George Schmitz died in 1965 and Irene sold the property. Albert Wild, an international attorney from Chicago and Baileys Harbor, purchased the 60-acre tract of land and began construction of 14,500 sq. foot main building in 1969. Wild was an ardent Door County enthusiast and it was his intent to keep the project as natural as possible. Whenever feasible, stone and building materials indigenous to Door County were used. Most of the craftsman working on the project were local. Wild also obtained DNR permission to construct piers for yachts wishing to dock at the new Baileys Harbor Yacht Club, and dock they did. “The African Queen”, McDonalds founder Ray Kroc’s “Big Burger” – 65 and 85 footers who would come to the Yacht Club because it was the most beautiful harbor and the finest facility on the Michigan side.

Guests entering the foyer of the Club were drawn to the slate fireplace in the lobby. The cocktail lounge with its sunken bar adjoined a glass-walled patio area overlooking the waters of Baileys Harbor. Formal dinner attire was required. One of the most distinctive features of the facility was the wrought-iron circular staircase modeled after the one in the old lifesaving station that stood on the original site. The staircase was 65 feet high with an observation area at the top offering spectacular view of the bay and nearby Ridges Sanctuary. When the facility opened in 1970, it was recognized as one of Lake Michigan’s most elegant resorts and through the years had earned a reputation for its fine dining, docks and lavish lodging. It was the site of numerous county benefit events including the popular Pirate’s Cove fundraisers for United Way of Door County.

In the late 70’s, amenities and new housekeeping cottages were added when the new owners, Joe Smolenski, and his brothers, took over the Club’s operation and created better docking facilities for charter and sports fisherman, complete with dock master. New advertising added hustle and bustle, and condos were built, including Ray Kroc’s helicopter pad. They changed the configuration and use of the dining rooms as well, and a Sunday Brunch was added which was so successful that the wait to enter was sometimes as much as an hour and a half.

The torch was soon passed to a new owner, Maureen Kelly in 1982. She infused new life into the Club with her personality and made each person feel they were her special friend. There was dancing and the greatest entertainment parties on the peninsula. She sought to make county residents feel welcome at the resort and opened the facility for benefits such as the auction for the Wisconsin Children’s Program of Northern Ireland, and hosted the popular “Irish Fest” weekend over Labor Day each year. The music group Blarney wrote a song “Sailing into Bailey’s Harbor” especially for their appearances at the event. Maureen remodeled the bar, and the best free entertainment – the “locals”, would get together and try to out sing each other to everyone’s delight. She also significantly expanded the marina with construction of new 24 to 40 foot floating piers, and new lodging was built (named Christina after Maureen’s daughter). Maureen’s dream was shattered however when sewer construction on Ridges Road and the inaccessibility of the Club, along with other problems, moved the ownership into the hands of the Bank.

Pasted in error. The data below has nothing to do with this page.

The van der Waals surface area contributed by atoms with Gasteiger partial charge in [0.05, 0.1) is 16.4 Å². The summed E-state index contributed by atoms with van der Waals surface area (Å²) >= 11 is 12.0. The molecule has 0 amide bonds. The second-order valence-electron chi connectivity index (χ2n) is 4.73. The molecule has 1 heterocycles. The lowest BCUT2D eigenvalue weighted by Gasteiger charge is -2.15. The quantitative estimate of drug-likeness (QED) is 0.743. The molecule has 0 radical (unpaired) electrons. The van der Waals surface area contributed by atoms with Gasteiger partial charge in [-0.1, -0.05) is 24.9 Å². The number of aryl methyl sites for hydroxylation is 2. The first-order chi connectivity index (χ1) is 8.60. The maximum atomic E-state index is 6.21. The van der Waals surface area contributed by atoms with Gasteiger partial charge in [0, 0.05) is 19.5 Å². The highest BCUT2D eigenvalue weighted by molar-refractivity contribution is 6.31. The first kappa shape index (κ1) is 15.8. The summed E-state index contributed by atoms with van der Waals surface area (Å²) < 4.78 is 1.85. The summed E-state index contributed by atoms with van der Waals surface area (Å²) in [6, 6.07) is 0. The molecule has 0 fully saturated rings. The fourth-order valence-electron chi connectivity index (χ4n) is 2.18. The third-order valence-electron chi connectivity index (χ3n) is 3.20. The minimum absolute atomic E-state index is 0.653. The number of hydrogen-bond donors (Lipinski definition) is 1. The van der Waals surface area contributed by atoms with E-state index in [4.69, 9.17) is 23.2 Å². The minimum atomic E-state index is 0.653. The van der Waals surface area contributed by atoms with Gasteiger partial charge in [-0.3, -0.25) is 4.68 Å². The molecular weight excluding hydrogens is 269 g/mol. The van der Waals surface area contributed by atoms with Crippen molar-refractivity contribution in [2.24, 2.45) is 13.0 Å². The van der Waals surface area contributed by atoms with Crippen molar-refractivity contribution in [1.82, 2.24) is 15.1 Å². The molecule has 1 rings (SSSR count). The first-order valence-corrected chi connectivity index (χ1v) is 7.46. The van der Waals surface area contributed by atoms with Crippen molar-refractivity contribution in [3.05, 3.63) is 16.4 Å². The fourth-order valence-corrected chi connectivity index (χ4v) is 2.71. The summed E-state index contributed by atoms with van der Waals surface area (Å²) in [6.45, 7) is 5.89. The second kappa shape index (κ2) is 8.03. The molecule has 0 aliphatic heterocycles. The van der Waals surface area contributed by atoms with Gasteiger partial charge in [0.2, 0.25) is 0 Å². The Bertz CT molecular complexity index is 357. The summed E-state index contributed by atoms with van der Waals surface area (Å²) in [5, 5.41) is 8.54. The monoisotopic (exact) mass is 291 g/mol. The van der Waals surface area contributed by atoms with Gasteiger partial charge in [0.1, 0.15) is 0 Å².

ResortIn 1989, Blue Sky Harbor, Ltd., a Wisconsin partnership, became the new owner. They added The Admiralty Room for formal dining fare and service while the Bosun’s Mate dining room was designed for light dinners and casual dining. On February 16, 1993, two devastating fires destroyed the Yacht Club – a total loss. Plans to rebuild were never approved. The Baileys Harbor Yacht Club Resort, as we know it today, was built in several phases after the main building, lobby, swimming pool and first 22 units were completed.

My great uncle, Jac Schmitz, would be pleased that so many people are still enjoying the beauty and magic of his vision from over a century ago.


Door County Performing Arts

Door County plays host to a healthy number of theaters, companies, troupes, and live performance venues.  Here are a few county mainstays:

The Peninsula Players are “America’s oldest resident summer theater” and they offer a truly unique experience. The professional production and talented cast are showcased in a beautiful setting. Open from June through October, check ahead to reserve tickets for a show during your vacation. The theater is situated on 16 acres of woods and gardens.  Before the curtain call, enjoy the Beer Garden picnic area and get a beer or a glass of wine from Luna Bar. Didn’t bring your own picnic?  The Canteen is serving up artisanal cheese, hot coffee, cold sodas, and snacks alongside the souvenirs. The fun doesn’t end at Intermission; head back out to the Beer Garden for their famous nightly bonfire!

The Door County Auditorium in Fish Creek is open year-round, and hosts both national and local entertainment. The Main Stage series features concerts and theatrical productions. Don’t miss the 62nd Symphony Season of the Peninsula Music Festival throughout August. In September and October, come back for the American Folklore Theatre’s Fall Season. The Fireside Coffeehouse Series offers an intimate, unique concert experience. Door County Auditorium has a lot more to offer, including a free lecture series, The Link Gallery exhibit space, and more recently, free movies. Be sure to find out what is waiting for you at the DCA!

If you missed  the American Folklore Theatre shows at the DCA and Ephraim’s Village Hall, catch their Summer Season in Peninsula State Park amphitheater. This open-air amphitheater is an incredible backdrop for these hilarious shows. AFT is a professional troupe that puts on original, musical comedies. All Summer shows are appropriate for all ages and they run about 90 minutes long.  It’s okay if you didn’t plan ahead; half of the tickets to any summer show are on sale at the box office, one hour before the show. You may bring snacks in with you, or you can purchase them at the Concession Booth. Alcoholic beverages are not allowed in or around the amphitheater. Seats are wooden benches, so you may want to bring a comfy pillow.  Either way, the show will have you laughing in no time!

If hilarious isn’t what you are looking for tonight, consider something from the concert series at the Birch Creek Music Performance Center.  Birch Creek is a summer music school by day and home to a wonderful concert series at night, where gifted students and their performer/educators play together.  The season spans four separate sessions that focus on symphony, percussion and steelpan, and big band jazz. Catch a concert in the 100-year-old, renovated Dutton Concert Barn at the school, or at one of their engagements throughout Door County. Talented musicians and a beautiful setting ensure a wonderful evening.